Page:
People who know about these things say all four greater Renovo area municipalities are in the process of completing the preliminary steps which hopefully will lead to a study on regional police and ultimately (many in western Clinton County fervently hope) a bona fide regional police force.
We may be hearing more from officialdom soon as to if and when the movers and shakers from Renovo, South Renovo, Chapman Township and Noyes Township all sit down to at the least undertake the study to determine the feasibility of establishing a regional police force.
How can they say no if they truly care about the safety and wellbeing of their constituents? It doesn’t take Dick Tracey (anyone under 40, Google Dick Tracey) to figure out that one certified police officer (he being in Renovo) among the four western Clinton County municipalities is not enough.
It will especially be not enough in another year or so when the western end of the county will be all but deluged with up to 700 newcomers for better than two years, members of the construction team for the proposed $800 million natural gas to energy plant in Renovo.
This isn’t to say these temporary inhabitants come to the western end of the county to cause trouble; that obviously won’t be the case. But do the math. The greater Renovo area has an approximate population of 3,000. Jump that by 20 percent or more for a couple years and there will be a significantly increased demand/need for services, among them the maintenance of law and order.
Needless to say, the task would be daunting for one policeman working as a stand-alone in Renovo, this with any state police assistance more often than not 30 minutes away in the other end of the county.
So it behooves the municipal fathers and mothers in Renovo, South Renovo, Chapman and Noyes Township to reason together. And time is of the essence as if the Renovo Energy Center project stays on track, the old rail yard buildings will be coming down a year from now and the energy center going up shortly thereafter.
We’ve heard from more than a few western Clinton County residents that the time is now to do the regional study and at the very least give regional police a fair trial.
We’ve also heard from a couple power brokers that a regional force can’t be afforded, it will cost too much. Which leads to the question: what is a fair price for public safety? How do you put a dollar figure on the well being of western Clinton County citizens? And what of its young people transported to Bucktail High School and Renovo Elementary in the heart of a township, Chapman, without police?
We won’t guess what the proposed cost of regional police might be. We’ll find out once the state comes in and, with the blessing of the participating municipalities, does the study.
But a look at the money currently flowing from the state to the four Renovo area municipalities sure makes it appear enough local dollars could be found to protect the greater Renovo community.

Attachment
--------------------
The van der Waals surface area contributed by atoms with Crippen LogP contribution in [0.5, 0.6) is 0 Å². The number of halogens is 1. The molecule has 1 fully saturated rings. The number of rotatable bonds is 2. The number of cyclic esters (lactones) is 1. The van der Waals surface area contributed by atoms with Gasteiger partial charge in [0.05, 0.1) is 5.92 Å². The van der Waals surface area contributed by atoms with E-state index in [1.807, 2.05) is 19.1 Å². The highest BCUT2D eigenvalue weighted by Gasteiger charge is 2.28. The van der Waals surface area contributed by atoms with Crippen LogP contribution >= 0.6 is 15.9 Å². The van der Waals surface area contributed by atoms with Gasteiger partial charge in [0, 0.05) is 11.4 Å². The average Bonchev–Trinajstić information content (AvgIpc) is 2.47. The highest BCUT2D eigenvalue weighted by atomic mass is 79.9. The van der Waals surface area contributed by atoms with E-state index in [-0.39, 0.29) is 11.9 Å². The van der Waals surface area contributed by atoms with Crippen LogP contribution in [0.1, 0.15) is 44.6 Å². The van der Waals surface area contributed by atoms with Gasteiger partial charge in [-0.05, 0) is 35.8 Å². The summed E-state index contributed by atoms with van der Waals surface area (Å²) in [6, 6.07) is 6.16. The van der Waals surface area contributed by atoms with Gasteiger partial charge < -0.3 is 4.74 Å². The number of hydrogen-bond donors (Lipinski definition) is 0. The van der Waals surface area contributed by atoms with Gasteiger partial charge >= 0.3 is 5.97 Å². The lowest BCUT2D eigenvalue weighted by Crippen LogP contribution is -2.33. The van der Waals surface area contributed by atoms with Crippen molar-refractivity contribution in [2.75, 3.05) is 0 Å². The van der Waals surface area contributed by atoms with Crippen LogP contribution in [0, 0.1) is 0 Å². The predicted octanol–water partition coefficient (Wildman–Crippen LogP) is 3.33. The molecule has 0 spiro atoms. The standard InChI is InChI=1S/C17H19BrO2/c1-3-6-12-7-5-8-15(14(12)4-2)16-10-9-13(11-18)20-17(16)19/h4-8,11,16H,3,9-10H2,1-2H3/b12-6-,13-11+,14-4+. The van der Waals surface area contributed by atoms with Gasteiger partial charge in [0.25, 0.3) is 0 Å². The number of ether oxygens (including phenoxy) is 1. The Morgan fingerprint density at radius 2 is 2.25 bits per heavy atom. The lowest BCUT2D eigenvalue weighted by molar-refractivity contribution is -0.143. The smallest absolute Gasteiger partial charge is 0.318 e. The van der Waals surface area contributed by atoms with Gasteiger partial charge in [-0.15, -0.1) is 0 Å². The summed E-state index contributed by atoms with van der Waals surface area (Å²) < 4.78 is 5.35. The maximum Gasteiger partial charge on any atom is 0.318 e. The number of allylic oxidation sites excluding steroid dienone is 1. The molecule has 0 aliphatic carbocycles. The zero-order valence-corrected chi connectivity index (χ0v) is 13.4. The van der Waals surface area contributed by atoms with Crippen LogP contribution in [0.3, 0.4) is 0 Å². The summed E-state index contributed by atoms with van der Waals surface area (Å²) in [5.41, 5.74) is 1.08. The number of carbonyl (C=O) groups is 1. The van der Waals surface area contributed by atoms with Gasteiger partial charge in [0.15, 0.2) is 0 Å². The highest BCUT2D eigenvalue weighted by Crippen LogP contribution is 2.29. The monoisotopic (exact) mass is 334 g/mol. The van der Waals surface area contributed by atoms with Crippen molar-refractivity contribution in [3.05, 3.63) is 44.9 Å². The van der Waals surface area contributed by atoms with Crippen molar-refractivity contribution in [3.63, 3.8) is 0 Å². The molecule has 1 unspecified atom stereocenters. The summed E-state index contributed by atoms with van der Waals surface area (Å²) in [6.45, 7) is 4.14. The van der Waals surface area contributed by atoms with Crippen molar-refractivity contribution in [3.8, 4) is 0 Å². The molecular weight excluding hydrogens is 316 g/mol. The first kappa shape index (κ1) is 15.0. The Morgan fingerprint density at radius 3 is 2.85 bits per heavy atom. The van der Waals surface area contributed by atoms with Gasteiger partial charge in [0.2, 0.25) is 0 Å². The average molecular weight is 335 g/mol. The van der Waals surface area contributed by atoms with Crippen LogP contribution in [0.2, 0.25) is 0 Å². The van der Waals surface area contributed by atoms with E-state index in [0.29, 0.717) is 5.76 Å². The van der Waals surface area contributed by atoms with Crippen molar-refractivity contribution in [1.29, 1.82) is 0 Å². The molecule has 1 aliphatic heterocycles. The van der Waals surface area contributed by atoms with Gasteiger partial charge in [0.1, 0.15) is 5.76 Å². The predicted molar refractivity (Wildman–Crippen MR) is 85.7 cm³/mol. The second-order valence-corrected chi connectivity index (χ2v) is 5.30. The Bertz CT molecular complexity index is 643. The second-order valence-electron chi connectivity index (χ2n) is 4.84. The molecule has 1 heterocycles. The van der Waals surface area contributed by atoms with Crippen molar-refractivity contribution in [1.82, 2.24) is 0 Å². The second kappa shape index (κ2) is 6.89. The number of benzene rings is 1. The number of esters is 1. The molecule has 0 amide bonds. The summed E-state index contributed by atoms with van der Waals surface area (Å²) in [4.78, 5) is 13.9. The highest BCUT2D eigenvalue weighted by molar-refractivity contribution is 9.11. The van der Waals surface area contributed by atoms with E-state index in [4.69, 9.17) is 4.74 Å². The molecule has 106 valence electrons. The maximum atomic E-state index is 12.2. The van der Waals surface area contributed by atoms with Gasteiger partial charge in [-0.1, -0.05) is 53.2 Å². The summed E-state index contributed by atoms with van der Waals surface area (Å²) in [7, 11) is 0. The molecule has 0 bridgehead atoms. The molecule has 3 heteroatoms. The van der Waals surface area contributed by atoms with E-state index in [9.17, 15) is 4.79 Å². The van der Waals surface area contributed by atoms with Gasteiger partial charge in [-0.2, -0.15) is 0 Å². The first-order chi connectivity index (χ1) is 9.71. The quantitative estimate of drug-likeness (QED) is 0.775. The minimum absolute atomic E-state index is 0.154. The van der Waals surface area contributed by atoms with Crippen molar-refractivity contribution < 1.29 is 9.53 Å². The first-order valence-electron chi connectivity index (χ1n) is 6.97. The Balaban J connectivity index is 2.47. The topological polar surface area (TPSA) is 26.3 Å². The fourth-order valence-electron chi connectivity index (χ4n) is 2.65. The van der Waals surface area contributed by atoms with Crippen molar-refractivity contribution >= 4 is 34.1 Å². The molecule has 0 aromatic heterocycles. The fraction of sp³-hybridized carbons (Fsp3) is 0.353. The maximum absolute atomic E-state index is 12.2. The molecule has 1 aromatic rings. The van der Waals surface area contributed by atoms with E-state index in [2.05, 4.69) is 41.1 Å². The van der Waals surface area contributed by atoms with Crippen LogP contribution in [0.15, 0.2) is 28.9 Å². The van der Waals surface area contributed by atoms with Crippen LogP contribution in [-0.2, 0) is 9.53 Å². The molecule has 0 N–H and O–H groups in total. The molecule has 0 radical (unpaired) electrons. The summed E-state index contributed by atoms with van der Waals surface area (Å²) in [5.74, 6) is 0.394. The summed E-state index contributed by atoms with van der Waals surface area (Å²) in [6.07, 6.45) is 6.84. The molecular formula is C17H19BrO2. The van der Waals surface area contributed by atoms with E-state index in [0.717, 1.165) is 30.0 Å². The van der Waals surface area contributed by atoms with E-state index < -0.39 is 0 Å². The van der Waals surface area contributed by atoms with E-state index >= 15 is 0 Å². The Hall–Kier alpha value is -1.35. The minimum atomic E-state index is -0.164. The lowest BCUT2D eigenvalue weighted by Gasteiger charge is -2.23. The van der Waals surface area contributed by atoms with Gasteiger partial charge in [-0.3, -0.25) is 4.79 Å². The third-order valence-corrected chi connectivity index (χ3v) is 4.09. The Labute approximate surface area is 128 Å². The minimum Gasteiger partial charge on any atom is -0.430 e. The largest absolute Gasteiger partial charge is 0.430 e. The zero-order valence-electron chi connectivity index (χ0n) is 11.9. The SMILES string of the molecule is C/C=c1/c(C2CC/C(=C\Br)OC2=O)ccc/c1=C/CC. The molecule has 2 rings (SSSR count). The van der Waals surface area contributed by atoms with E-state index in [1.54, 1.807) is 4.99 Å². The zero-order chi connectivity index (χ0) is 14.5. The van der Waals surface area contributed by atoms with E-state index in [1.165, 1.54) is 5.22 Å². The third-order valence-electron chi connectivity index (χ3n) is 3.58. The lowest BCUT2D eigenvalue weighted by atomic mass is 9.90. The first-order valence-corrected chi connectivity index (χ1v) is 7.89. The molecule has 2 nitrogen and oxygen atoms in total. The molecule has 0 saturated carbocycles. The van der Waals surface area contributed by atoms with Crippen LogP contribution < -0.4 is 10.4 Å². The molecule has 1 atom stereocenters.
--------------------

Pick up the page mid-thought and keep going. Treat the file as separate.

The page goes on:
You can double-check the numbers if you choose, but according to the Down River reading of Public Utility Commission information relative to Act 13 money channeled back to the western end of the county, there are some significant gas tax dollars these Renovo region communities were not getting prior to 2011.
The most recent numbers we could find were from 2014.
They show South Renovo, with a population of 442, got better than $3,900 last year. Noyes Township, population 360, got some $58,000. Renovo, with a population of 1,237, received over $10,000 and Chapman Township, population 861, took in a cool $136,000.
Add those numbers up and you should get well over $200,000 for 2014. And this found money has been provided to these communities, in varying amounts, going back to 2011. We won’t speculate on how the local elected officials have chosen to utilize those dollars that suddenly appeared from Harrisburg. (We do remember a conversation from a Grugan Township supervisor a few years back, Grugan the major recipient of this state-provided windfall; he said the township was looking at getting a new truck).
All we’re suggesting here is that as representatives from Renovo, South Renovo, Chapman and Noyes Townships sit down to ponder the need for and the implementation of regional police protection they be open-minded as they weigh the need for the safety of their community members versus the costs to provide the service.
Certainly some portion of that $200,000 in Act 13 money could be wisely earmarked to make regional police protection a reality, for the common good and safety of the folks of western Clinton County.
Let’s okay the study, see what the state has to say, see what the state has to offer in terms of financial assistance in doing a regional trial run, do that trial run and determine if the benefits are equal to or greater than the costs. In terms of police protection, this common good should include all the residents, young and old, in Chapman and Noyes Townships and Renovo and South Renovo boroughs; police protection and the cost of providing it should not end at a municipal line.
Circulate Your Petition:
The Record thought by this time we’d have one or two candidacy announcements ready for publication in this week’s print edition. But as of the composing of this week’s column, that hasn’t happened yet. But it likely will soon so here are some key dates for those of you who might like to go Harrisburg and Washington to see if you can do better than the incumbents.
The spring primary is set for Tuesday, April 27. First day to circulate petitions is next Tuesday, Jan. 26; the last day to file is Tuesday, Feb. 16.